The Gifts We Give Each Other.

The Gifts We Give Each Other.

It was exceptionally dreary as we made our way through the fog on our daily pre-dawn commute to school. The weather was grey, the morning was hectic, and I felt like someone was missing in the car, the way you do when you overachieve at miscarriage. The more we stopped and started, inching forward behind miles of tiny red taillights, the bluer I became.

It’s the holidays, Man. A tough season for anyone over the age of 11. And honestly, it seems the more most wonderful times of the year you’ve chalked up through the decades, the further down you can find yourself in the weeks leading up to the happiest season of all. This is all coming from someone who’s obnoxiously Glass Half Full!…This time of year can be brutal. Sure it brings out the best in us, and also the worst. You don’t have to get many feet from your driveway to figure that out. And we were miles from home.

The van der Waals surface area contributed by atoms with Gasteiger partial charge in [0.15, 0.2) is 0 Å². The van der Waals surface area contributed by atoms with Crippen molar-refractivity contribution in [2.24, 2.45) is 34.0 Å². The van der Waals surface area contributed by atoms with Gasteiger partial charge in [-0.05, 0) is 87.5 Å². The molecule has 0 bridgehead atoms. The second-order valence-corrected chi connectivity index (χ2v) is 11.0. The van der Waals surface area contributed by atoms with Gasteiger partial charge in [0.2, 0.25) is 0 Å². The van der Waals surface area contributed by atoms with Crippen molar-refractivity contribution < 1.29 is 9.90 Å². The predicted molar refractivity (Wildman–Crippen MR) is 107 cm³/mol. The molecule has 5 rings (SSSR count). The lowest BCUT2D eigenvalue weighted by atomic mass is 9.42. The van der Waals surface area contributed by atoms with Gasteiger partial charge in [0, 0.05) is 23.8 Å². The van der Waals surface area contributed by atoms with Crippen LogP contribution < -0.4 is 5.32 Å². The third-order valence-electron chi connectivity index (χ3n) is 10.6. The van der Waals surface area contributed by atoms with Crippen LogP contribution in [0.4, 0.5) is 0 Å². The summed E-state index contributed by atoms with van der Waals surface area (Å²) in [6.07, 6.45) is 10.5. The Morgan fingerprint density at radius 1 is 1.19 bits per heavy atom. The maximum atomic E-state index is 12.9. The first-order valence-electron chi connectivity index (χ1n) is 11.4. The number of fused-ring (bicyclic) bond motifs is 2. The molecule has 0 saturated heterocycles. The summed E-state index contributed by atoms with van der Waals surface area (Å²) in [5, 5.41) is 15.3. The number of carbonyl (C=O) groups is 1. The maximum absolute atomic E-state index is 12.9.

So I turned up the Holly station and challenged Harry to a contest to see who could sing the loudest. (He won. He screams.) And by the time we pulled into his school lot, I had veered back into the direction of normal. We parted ways, and I moved into the day.

But first, I had to stop for coffee.

This is what’s rough about getting out of the house in the sixes. Time is of the essence, and I excel at not making enough time to get it together to prepare the necessary to-go cup before going.  So I stopped in at the giant chain up the street and stood in line. The line is always the feature in this place, it’s the main thing going on, and it winds around every table in the room…tables that no one in her right mind would even attempt to sit in because of all the crappy line people standing over your head in the line. It also creates the perfect environment for eavesdropping.